Gambling on-the-go - Tuesday 12th of July 2005

GAMBLING in chalets is nothing.

Gambling at funeral wakes is passe.

Mobile casinos are the in thing. Organisers even chauffeur the high rollers to the set-up.

Convicted for illegal gambling, Andrew wears an electronic tag around his ankle under the home detention scheme, so that his movements can be monitored.

These high-stakes punters, who are discreet and very mobile, are always alerted to the next meeting point.

The operators set up shop in the most unlikely of places such as factories, containers and sometimes temples.

You can also find them in fish farms and jungles. They keep moving from one spot to the other to avoid detection.

They call their regular clients to inform them of the next meeting place, said a gambler, who is now serving time after being caught gambling in a chalet.

As we cannot name him, we shall call him Andrew. He is now under home detention.

He claims it was just a gathering of friends and that they were gambling to pass the time.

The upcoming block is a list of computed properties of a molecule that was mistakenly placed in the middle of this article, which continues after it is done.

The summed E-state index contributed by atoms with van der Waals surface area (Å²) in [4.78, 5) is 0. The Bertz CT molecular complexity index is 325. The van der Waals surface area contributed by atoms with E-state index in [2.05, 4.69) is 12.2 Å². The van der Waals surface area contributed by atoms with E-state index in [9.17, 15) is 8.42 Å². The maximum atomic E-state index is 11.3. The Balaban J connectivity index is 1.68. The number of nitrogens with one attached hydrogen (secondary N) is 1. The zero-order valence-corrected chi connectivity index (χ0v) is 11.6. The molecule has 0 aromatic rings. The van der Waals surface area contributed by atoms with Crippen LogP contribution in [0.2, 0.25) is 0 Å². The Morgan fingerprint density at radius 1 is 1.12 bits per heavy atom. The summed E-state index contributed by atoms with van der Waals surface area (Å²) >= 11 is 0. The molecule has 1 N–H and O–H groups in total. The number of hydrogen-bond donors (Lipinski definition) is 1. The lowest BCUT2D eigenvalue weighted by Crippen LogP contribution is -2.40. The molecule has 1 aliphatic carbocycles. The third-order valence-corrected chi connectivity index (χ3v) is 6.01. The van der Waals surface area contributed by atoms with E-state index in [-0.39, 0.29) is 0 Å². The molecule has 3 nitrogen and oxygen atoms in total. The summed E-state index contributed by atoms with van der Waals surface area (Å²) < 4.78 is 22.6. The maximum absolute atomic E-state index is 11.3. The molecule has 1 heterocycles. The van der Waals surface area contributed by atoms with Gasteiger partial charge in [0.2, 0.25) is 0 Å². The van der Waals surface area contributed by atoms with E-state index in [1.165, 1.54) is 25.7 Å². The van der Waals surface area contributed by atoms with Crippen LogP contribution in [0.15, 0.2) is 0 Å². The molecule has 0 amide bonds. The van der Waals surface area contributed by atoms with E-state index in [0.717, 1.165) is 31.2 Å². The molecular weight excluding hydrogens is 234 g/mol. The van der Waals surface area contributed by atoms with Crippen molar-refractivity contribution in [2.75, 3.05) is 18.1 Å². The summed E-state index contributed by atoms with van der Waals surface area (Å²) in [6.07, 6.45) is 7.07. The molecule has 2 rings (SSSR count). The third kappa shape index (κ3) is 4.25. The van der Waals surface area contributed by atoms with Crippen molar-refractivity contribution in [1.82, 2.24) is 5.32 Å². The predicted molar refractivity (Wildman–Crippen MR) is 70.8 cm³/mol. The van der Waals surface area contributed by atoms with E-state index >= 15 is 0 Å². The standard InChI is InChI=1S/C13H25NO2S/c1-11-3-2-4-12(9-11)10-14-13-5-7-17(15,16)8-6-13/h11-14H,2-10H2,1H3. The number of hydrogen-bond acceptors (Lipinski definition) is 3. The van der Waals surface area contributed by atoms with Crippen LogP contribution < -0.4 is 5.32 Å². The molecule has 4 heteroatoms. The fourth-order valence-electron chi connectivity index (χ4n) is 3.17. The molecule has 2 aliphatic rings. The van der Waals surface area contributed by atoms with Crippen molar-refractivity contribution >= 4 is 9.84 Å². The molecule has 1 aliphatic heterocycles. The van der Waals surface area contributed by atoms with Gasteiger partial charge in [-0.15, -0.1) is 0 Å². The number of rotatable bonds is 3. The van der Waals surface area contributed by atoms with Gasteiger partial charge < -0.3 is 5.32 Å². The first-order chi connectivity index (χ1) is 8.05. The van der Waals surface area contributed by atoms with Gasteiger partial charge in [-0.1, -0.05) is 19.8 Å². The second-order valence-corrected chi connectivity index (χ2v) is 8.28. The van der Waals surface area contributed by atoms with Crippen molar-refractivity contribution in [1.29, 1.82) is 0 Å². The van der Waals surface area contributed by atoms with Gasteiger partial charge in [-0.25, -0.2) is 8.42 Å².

Did he organise the session?

Andrew denies it, insisting all he did was to book the chalet.

But he said there are many other organisers.

Giving an insight into how carefully these operations are run, Andrew said: The organisers have the phone numbers of the regulars and they will inform them where to meet next.

He first ventured into a den hidden in a jungle somewhere in the north when friends took him there a few years ago.

ACCOMPANIED BY REGULAR

A new client has to be accompanied by a regular to get entry to the dens.

After the first time, they try and get your number so that they can call you again, he said.

For those who are up for it, the operators get them picked up from a meeting point in discreet Japanese 1.6L cars.

Or they give directions to get to the spot by car.

In the case of a jungle den, gamblers park their cars once they arrive at the mouth of the jungle.

Its hard to miss the paid lookouts in the area.

They then trek more than 10 minutes into the jungle to get to the location.

Its common to see 10 to 20 mostly Japanese cars parked there, said Andrew. The richer people usually get someone to drop them there.

The path is laid with wooden boards to make it easier for gamblers to find their way amid the thick undergrowth.

The set-up is extremely basic. At the centre is a shelter - made up of four poles and a simple roof - which is dismantled after a session.